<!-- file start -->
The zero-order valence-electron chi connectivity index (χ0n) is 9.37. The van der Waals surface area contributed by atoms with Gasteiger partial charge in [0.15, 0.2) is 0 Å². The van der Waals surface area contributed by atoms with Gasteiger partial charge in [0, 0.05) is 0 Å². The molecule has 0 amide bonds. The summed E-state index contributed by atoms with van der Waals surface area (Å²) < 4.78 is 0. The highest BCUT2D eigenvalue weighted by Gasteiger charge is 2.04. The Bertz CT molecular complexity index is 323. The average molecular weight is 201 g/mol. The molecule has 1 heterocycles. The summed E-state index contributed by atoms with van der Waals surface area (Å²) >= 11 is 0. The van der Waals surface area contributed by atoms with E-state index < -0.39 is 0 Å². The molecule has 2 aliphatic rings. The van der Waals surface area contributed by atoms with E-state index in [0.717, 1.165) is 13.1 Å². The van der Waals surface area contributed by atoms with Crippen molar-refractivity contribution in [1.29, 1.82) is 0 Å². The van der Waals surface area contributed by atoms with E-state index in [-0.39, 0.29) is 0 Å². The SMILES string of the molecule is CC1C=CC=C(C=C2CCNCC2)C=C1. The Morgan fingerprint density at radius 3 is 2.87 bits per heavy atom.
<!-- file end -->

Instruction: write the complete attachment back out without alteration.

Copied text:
The zero-order valence-electron chi connectivity index (χ0n) is 9.37. The van der Waals surface area contributed by atoms with Gasteiger partial charge in [0.15, 0.2) is 0 Å². The van der Waals surface area contributed by atoms with Gasteiger partial charge in [0, 0.05) is 0 Å². The molecule has 0 amide bonds. The summed E-state index contributed by atoms with van der Waals surface area (Å²) < 4.78 is 0. The highest BCUT2D eigenvalue weighted by Gasteiger charge is 2.04. The Bertz CT molecular complexity index is 323. The average molecular weight is 201 g/mol. The molecule has 1 heterocycles. The summed E-state index contributed by atoms with van der Waals surface area (Å²) >= 11 is 0. The van der Waals surface area contributed by atoms with E-state index < -0.39 is 0 Å². The molecule has 2 aliphatic rings. The van der Waals surface area contributed by atoms with E-state index in [0.717, 1.165) is 13.1 Å². The van der Waals surface area contributed by atoms with Crippen molar-refractivity contribution in [1.29, 1.82) is 0 Å². The van der Waals surface area contributed by atoms with E-state index in [-0.39, 0.29) is 0 Å². The SMILES string of the molecule is CC1C=CC=C(C=C2CCNCC2)C=C1. The Morgan fingerprint density at radius 3 is 2.87 bits per heavy atom.